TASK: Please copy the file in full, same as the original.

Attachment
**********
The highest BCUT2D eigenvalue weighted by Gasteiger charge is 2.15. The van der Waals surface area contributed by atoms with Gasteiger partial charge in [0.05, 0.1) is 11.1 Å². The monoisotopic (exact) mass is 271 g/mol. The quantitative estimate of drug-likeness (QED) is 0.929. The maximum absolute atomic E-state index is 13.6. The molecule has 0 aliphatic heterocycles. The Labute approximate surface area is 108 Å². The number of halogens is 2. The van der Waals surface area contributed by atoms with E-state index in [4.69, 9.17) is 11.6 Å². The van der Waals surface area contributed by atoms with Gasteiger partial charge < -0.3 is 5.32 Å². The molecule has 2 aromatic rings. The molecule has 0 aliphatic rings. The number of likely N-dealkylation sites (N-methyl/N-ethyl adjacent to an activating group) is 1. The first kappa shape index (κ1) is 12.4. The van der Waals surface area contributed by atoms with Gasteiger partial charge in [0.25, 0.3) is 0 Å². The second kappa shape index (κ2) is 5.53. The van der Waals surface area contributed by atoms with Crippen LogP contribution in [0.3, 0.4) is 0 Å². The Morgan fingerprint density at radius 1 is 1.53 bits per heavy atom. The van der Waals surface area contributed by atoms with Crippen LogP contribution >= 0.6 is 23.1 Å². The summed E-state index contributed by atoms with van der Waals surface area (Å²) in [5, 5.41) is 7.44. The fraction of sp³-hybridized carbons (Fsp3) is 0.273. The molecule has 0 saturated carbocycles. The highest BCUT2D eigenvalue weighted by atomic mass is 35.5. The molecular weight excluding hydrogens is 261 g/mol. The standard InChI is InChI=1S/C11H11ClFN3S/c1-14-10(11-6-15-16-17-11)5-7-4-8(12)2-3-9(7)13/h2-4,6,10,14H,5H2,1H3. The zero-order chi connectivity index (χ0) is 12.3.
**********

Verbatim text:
The highest BCUT2D eigenvalue weighted by Gasteiger charge is 2.15. The van der Waals surface area contributed by atoms with Gasteiger partial charge in [0.05, 0.1) is 11.1 Å². The monoisotopic (exact) mass is 271 g/mol. The quantitative estimate of drug-likeness (QED) is 0.929. The maximum absolute atomic E-state index is 13.6. The molecule has 0 aliphatic heterocycles. The Labute approximate surface area is 108 Å². The number of halogens is 2. The van der Waals surface area contributed by atoms with E-state index in [4.69, 9.17) is 11.6 Å². The van der Waals surface area contributed by atoms with Gasteiger partial charge < -0.3 is 5.32 Å². The molecule has 2 aromatic rings. The molecule has 0 aliphatic rings. The number of likely N-dealkylation sites (N-methyl/N-ethyl adjacent to an activating group) is 1. The first kappa shape index (κ1) is 12.4. The van der Waals surface area contributed by atoms with Gasteiger partial charge in [0.25, 0.3) is 0 Å². The second kappa shape index (κ2) is 5.53. The van der Waals surface area contributed by atoms with Crippen LogP contribution in [0.3, 0.4) is 0 Å². The Morgan fingerprint density at radius 1 is 1.53 bits per heavy atom. The van der Waals surface area contributed by atoms with Crippen LogP contribution >= 0.6 is 23.1 Å². The summed E-state index contributed by atoms with van der Waals surface area (Å²) in [5, 5.41) is 7.44. The fraction of sp³-hybridized carbons (Fsp3) is 0.273. The molecule has 0 saturated carbocycles. The highest BCUT2D eigenvalue weighted by atomic mass is 35.5. The molecular weight excluding hydrogens is 261 g/mol. The standard InChI is InChI=1S/C11H11ClFN3S/c1-14-10(11-6-15-16-17-11)5-7-4-8(12)2-3-9(7)13/h2-4,6,10,14H,5H2,1H3. The zero-order chi connectivity index (χ0) is 12.3.